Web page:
(This article belongs to the Special Issue Taste, Nutrition and Health)

Research

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Communication
A Brief Review of Genetic Approaches to the Study of Food Preferences: Current Knowledge and Future Directions
Nutrients 2019, 11(8), 1735; https://doi.org/10.3390/nu11081735 - 26 Jul 2019
Cited by 8 | Viewed by 2496
Abstract
Genetic variation plays a crucial role in individual differences in food preferences which ultimately influence food selection and health. Our current understanding of this pathway has been informed through twin studies (to assess the heritability of food preferences), candidate gene studies, and genome-wide [...] Read more.
Genetic variation plays a crucial role in individual differences in food preferences which ultimately influence food selection and health. Our current understanding of this pathway has been informed through twin studies (to assess the heritability of food preferences), candidate gene studies, and genome-wide association studies (GWAS). However, most of this literature is mainly focused on genes previously identified as having taste or smell functions. New data suggests that genes not associated with taste or smell perception may be involved in food preferences and contribute to health outcomes. This review highlights these emerging findings and suggests a polygenic risk assessment approach to explore new relationships between food preferences and health risks. Full article
(This article belongs to the Special Issue Taste, Nutrition and Health)
Article
Relative Validity of a Food and Beverage Preference Questionnaire to Characterize Taste Phenotypes in Children Adolescents and Adults
Nutrients 2019, 11(7), 1453; https://doi.org/10.3390/nu11071453 - 27 Jun 2019
Cited by 4 | Viewed by 2243
Abstract
To assess the relative validity of our food and beverage preference questionnaire we investigated the association between sweet and fatty taste preference scores (assessed using a food and beverage preference questionnaire) and sweet and fatty food propensity scores (derived from a food frequency [...] Read more.
To assess the relative validity of our food and beverage preference questionnaire we investigated the association between sweet and fatty taste preference scores (assessed using a food and beverage preference questionnaire) and sweet and fatty food propensity scores (derived from a food frequency questionnaire). In I.Family, a large European multi-country cohort study, 12,207 participants from Cyprus, Estonia, Germany, Hungary, Italy, Spain and Sweden, including 5291 adults, 3082 adolescents, and 3834 children, completed a food and beverage preference questionnaire with 63 items. Cumulative preference scores for sweet and fatty taste were calculated from the single item ranking ranging from 1 to 5. The relative consumption frequency of foods classified as sweet and fatty was used to calculate the corresponding consumption propensities, a continuous variable ranging from 0 to 100. We conducted regression analyses to investigate the association between sweet and fatty taste preference scores and sweet and fatty food propensity scores, respectively, separately for adults, adolescents ≥12 years, and for children <12 years. The overall sweet taste preference score was positively associated with the sweet food consumption propensity score (β = 2.4, 95% CI: 2.1;2.7) and the fatty taste preference score was positively associated with the fatty food consumption propensity score (β = 2.0, 95% CI: 1.8;2.2). After stratification for age (children <12 years, adolescents ≥12 years, and adults), the effect remained significant in all age groups and was strongest in adolescents and adults. We conclude that our food and beverage preference questionnaire is a useful instrument for epidemiological studies on sensory perception and health outcomes and for the characterization of sensory taste phenotypes. Full article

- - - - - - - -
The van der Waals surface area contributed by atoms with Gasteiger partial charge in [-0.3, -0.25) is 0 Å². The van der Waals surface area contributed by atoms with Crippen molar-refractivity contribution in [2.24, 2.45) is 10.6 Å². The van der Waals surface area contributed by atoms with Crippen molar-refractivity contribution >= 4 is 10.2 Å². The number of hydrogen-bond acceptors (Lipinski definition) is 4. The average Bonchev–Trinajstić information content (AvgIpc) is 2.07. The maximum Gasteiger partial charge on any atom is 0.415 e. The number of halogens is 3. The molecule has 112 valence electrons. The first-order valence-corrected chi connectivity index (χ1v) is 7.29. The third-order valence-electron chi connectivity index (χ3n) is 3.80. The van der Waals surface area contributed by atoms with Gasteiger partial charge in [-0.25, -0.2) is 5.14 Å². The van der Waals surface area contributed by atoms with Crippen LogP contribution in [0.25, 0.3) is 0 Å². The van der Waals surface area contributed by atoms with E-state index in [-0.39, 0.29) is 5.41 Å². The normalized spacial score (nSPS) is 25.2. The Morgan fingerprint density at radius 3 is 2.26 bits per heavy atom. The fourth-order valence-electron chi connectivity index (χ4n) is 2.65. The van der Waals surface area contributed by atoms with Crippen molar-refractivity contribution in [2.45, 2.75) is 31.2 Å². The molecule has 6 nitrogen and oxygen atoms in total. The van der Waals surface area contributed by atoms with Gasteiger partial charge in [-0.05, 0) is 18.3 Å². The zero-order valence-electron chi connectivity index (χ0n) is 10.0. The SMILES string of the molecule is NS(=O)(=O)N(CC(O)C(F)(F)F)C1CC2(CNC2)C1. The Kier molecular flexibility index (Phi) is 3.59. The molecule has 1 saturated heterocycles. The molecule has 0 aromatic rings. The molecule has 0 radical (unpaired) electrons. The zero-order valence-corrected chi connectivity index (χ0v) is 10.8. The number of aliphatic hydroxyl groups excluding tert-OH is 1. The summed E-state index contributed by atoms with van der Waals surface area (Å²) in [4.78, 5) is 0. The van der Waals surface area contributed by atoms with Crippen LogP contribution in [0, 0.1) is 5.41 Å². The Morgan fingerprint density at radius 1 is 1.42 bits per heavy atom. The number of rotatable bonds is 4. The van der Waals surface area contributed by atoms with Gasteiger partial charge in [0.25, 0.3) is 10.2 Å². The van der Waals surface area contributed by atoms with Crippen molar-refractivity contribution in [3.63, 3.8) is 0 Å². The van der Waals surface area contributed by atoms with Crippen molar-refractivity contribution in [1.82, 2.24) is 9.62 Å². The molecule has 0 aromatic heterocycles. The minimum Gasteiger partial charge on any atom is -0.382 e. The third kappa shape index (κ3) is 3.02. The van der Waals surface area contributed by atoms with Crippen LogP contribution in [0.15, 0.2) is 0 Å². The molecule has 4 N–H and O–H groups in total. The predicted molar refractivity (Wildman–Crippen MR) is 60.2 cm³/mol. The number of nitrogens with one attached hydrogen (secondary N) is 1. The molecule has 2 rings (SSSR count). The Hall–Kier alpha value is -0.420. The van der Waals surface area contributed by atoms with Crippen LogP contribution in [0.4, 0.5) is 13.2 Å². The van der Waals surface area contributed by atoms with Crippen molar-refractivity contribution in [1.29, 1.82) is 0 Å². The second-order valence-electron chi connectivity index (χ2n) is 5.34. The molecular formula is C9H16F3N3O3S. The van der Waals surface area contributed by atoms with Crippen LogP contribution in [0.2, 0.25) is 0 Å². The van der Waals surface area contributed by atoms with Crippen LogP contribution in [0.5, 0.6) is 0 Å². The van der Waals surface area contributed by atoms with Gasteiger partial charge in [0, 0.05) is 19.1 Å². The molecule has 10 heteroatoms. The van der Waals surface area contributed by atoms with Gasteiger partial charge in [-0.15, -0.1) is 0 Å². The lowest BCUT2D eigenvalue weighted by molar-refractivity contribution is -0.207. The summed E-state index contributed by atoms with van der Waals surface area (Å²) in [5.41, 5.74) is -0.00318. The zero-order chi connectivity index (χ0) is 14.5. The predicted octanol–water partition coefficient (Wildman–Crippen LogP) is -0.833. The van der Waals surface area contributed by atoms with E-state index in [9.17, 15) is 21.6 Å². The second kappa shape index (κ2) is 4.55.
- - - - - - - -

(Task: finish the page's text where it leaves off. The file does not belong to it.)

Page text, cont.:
(This article belongs to the Special Issue Taste, Nutrition and Health)
Article
Influences of Psychological Traits and PROP Taster Status on Familiarity with and Choice of Phenol-Rich Foods and Beverages
Nutrients 2019, 11(6), 1329; https://doi.org/10.3390/nu11061329 - 13 Jun 2019